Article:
Adult Trial to Be Asked in Drive-By Slayings : Saticoy: One of the four teen-agers must be tried as a juvenile. None of them could receive the death penalty.
Prosecutors said Thursday that they will seek to try three teen-agers as adults in last weekend’s fatal drive-by shooting in Saticoy.
Four youths have been arrested in the shooting, in which two men were killed and two others were injured. The boys are scheduled to be arraigned today on murder charges in Ventura County Superior Court. One is 17, two are 16, and one is 15. By law, the 15-year-old must be tried as a juvenile.
If convicted as adults, the three older suspects could be sentenced to as much as life in prison without possibility of parole, prosecutors said. If convicted as juveniles, they could not be kept in custody past age 25.
None of the suspects can receive the death penalty, as Sheriff John V. Gillespie urged on Wednesday. “The law absolutely prohibits it” for offenders under age 18, Dist. Atty. Michael D. Bradbury said.
The youths--three from Ventura and one from Oxnard--were arrested Tuesday evening, two days after the burst of gunfire that killed Rolando Martinez, 20, and Javier Ramirez, 19, in the Cabrillo Village neighborhood.
Investigators said the 17-year-old suspect, an El Rio gang member, apparently fired at random in retaliation for an earlier scuffle between his gang and a Cabrillo Village gang. The victims were not gang members and apparently were not intended as targets, investigators said.
All four suspects are scheduled to be arraigned today before Superior Court Judge Robert Willard. They are each charged with two counts of murder and two counts of attempted murder with a special allegation that the offenses had multiple victims.
In addition, the 17-year-old suspected of firing the fatal shots with a .22-caliber rifle faces two additional special allegations: use of a firearm in commission of a felony, and causing great bodily injury.
The other three face a special allegation of being involved in a crime in which one of the principals is armed.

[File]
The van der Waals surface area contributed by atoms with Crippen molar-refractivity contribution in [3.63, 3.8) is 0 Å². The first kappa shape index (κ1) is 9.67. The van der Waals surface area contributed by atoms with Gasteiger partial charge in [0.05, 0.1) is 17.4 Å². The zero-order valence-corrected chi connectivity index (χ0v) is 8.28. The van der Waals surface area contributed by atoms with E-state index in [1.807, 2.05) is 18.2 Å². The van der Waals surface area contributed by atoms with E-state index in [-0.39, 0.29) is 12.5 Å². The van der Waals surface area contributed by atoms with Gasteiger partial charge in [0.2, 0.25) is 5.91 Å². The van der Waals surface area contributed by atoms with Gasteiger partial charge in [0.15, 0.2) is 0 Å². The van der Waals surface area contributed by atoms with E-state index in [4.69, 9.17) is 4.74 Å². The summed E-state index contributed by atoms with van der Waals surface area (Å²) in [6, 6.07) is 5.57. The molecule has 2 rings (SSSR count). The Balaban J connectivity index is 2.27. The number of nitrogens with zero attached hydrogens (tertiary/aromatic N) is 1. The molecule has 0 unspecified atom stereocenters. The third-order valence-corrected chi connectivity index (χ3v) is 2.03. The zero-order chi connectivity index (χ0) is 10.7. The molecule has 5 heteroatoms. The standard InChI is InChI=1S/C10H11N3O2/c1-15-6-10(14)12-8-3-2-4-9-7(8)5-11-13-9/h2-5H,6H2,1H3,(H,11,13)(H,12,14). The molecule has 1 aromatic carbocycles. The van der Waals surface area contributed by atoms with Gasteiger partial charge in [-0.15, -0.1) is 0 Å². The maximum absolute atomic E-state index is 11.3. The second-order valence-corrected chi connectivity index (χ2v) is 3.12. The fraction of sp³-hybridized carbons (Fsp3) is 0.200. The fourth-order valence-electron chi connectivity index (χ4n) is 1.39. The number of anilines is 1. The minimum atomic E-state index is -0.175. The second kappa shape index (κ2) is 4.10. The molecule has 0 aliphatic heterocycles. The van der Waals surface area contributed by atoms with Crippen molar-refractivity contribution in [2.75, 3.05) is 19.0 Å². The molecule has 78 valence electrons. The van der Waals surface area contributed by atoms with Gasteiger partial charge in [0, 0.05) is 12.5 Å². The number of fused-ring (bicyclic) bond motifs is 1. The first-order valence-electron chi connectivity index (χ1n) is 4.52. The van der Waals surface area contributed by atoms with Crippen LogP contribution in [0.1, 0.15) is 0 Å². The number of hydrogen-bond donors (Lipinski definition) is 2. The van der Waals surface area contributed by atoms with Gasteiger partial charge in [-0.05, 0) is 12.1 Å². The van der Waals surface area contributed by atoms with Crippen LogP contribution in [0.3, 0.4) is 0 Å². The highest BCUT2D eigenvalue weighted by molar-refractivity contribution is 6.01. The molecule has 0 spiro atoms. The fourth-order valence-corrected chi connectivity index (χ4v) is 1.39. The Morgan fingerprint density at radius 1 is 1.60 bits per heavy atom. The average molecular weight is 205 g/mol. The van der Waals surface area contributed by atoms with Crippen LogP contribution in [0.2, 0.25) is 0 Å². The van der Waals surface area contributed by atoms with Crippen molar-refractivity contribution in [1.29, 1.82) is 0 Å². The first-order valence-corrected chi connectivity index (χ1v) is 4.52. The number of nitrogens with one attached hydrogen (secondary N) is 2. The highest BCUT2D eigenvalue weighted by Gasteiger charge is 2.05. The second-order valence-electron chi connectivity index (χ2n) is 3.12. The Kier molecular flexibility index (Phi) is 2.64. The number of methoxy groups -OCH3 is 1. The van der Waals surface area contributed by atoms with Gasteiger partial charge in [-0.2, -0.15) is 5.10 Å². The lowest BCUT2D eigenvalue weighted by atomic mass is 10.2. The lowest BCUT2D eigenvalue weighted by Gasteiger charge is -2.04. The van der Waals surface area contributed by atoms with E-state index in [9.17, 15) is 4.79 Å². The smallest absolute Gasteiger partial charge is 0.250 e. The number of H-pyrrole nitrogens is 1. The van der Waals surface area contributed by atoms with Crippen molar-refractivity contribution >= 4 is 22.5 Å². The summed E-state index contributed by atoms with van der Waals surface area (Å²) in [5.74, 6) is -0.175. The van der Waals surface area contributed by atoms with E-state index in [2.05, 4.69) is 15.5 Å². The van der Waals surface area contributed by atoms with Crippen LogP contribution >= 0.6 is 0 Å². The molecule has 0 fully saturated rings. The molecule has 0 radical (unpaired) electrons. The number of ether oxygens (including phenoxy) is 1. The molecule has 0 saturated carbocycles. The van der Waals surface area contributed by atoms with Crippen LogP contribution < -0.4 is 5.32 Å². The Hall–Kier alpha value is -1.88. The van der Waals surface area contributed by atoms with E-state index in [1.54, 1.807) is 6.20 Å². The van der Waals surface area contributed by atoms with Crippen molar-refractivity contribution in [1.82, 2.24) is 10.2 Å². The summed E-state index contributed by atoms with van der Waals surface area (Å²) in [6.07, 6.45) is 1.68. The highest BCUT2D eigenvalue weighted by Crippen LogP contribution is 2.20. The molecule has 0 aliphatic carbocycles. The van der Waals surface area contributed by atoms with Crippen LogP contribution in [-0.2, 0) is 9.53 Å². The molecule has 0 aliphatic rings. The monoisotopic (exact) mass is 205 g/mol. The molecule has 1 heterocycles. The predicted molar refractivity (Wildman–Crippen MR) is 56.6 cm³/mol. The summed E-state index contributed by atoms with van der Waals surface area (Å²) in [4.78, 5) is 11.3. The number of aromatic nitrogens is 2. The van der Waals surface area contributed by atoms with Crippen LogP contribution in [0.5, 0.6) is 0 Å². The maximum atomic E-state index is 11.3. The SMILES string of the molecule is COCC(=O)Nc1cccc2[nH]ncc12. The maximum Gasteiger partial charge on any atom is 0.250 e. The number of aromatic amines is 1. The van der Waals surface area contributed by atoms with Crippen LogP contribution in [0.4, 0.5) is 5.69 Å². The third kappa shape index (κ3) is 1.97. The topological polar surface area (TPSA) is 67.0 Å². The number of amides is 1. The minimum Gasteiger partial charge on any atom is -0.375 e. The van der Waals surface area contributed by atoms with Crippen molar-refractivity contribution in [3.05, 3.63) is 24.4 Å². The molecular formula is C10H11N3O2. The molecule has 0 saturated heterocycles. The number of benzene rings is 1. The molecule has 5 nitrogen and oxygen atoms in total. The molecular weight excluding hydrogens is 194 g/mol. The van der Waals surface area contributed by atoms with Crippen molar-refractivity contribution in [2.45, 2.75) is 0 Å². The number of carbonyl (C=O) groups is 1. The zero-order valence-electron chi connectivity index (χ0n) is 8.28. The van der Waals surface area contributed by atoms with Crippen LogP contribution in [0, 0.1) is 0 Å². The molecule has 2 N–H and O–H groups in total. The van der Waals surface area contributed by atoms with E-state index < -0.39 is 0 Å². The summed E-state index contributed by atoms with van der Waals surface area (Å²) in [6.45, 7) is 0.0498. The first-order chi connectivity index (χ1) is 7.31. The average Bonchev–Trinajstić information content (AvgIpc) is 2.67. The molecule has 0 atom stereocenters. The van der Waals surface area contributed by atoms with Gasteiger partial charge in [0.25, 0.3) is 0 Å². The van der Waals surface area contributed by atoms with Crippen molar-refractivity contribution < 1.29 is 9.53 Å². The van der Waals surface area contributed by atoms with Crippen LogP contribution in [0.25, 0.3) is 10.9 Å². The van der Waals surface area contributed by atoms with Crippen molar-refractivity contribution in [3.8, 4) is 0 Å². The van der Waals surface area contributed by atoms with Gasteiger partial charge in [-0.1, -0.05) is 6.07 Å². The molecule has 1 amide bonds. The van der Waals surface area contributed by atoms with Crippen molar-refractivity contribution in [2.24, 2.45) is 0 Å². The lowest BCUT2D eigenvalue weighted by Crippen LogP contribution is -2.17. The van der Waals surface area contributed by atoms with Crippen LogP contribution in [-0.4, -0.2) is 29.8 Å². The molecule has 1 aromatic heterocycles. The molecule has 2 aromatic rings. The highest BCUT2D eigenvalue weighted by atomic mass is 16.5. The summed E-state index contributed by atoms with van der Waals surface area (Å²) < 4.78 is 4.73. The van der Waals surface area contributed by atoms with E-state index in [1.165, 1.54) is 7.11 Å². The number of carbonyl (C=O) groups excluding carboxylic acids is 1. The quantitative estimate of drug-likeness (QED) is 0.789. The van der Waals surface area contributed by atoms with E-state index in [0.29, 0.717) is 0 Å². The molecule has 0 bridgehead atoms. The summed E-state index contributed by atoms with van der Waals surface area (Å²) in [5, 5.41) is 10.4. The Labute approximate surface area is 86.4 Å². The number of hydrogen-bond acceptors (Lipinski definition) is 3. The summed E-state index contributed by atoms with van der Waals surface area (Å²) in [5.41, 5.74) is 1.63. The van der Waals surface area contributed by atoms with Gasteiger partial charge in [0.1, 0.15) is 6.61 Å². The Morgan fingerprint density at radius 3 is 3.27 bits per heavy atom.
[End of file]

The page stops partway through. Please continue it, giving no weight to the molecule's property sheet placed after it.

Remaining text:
If convicted of any of the special allegations, the youths could get extra prison time.
Willard, who is filling in for Judge Robert C. Bradley on juvenile cases today, is expected to accept pleas from the youths and appoint lawyers for them, if necessary. They will continue to be held at Juvenile Hall without bail, Deputy Dist. Atty. Saundra T. Brewer said.
A hearing will be scheduled within 20 days on the prosecution’s request to try them as adults. Brewer said that when juveniles are charged with serious offenses such as murder, the law presumes that they are unfit for juvenile court and the burden is on the defense to prove that they should not be tried as adults.
In deciding where to try the youths, Brewer said, the judge must consider five factors:
* The degree of criminal sophistication exhibited by the minor.
* Whether the minor can be rehabilitated by age 25, when the juvenile court’s jurisdiction would expire.
* The minor’s previous delinquency history.
* The success of previous rehabilitation attempts.
* The circumstances and gravity of the offense.
The 17-year-old is already on juvenile probation for a misdemeanor assault last year, Brewer said. The 15-year-old boy has been accused of public intoxication and was scheduled in court next Tuesday for resolution of that case. No details of those cases were available. State law allows authorities to keep legal matters involving juveniles confidential.
The youths’ names have not been disclosed. And Brewer said the judge indicated that he would not allow them to be divulged at the hearing today, although it is open to the public. Under the law, the names of juveniles charged in serious crimes become public record when they are disclosed in court, if a judge permits disclosure or if the suspects are certified for trial as adults.